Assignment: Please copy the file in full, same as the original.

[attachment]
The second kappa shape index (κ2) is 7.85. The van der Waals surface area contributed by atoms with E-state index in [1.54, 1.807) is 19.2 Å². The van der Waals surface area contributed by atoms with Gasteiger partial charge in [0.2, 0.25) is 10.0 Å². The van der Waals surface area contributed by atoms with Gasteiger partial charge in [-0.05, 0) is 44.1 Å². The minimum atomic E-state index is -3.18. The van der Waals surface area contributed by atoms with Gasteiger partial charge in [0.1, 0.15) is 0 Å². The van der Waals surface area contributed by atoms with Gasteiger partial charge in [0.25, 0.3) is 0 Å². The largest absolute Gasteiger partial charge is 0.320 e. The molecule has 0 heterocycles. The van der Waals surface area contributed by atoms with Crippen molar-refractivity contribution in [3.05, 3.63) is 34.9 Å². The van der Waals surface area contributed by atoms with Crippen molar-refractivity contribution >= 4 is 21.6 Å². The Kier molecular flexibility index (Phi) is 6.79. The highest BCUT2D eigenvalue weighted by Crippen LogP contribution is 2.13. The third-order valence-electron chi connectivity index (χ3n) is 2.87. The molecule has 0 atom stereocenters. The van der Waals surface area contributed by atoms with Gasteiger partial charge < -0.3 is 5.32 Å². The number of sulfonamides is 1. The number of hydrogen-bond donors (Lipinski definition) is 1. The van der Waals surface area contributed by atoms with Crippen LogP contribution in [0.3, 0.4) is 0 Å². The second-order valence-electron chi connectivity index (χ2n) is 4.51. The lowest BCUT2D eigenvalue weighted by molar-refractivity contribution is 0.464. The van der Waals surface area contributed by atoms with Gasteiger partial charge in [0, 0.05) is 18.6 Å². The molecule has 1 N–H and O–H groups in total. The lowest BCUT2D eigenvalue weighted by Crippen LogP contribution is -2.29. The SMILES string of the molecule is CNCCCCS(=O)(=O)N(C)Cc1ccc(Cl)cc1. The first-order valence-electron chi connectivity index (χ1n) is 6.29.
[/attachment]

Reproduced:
The second kappa shape index (κ2) is 7.85. The van der Waals surface area contributed by atoms with E-state index in [1.54, 1.807) is 19.2 Å². The van der Waals surface area contributed by atoms with Gasteiger partial charge in [0.2, 0.25) is 10.0 Å². The van der Waals surface area contributed by atoms with Gasteiger partial charge in [-0.05, 0) is 44.1 Å². The minimum atomic E-state index is -3.18. The van der Waals surface area contributed by atoms with Gasteiger partial charge in [0.1, 0.15) is 0 Å². The van der Waals surface area contributed by atoms with Gasteiger partial charge in [0.25, 0.3) is 0 Å². The largest absolute Gasteiger partial charge is 0.320 e. The molecule has 0 heterocycles. The van der Waals surface area contributed by atoms with Crippen molar-refractivity contribution in [3.05, 3.63) is 34.9 Å². The van der Waals surface area contributed by atoms with Crippen molar-refractivity contribution >= 4 is 21.6 Å². The Kier molecular flexibility index (Phi) is 6.79. The highest BCUT2D eigenvalue weighted by Crippen LogP contribution is 2.13. The third-order valence-electron chi connectivity index (χ3n) is 2.87. The molecule has 0 atom stereocenters. The van der Waals surface area contributed by atoms with Gasteiger partial charge < -0.3 is 5.32 Å². The number of sulfonamides is 1. The number of hydrogen-bond donors (Lipinski definition) is 1. The van der Waals surface area contributed by atoms with Crippen LogP contribution in [0.3, 0.4) is 0 Å². The second-order valence-electron chi connectivity index (χ2n) is 4.51. The lowest BCUT2D eigenvalue weighted by molar-refractivity contribution is 0.464. The van der Waals surface area contributed by atoms with Gasteiger partial charge in [0, 0.05) is 18.6 Å². The molecule has 1 N–H and O–H groups in total. The lowest BCUT2D eigenvalue weighted by Crippen LogP contribution is -2.29. The SMILES string of the molecule is CNCCCCS(=O)(=O)N(C)Cc1ccc(Cl)cc1. The first-order valence-electron chi connectivity index (χ1n) is 6.29.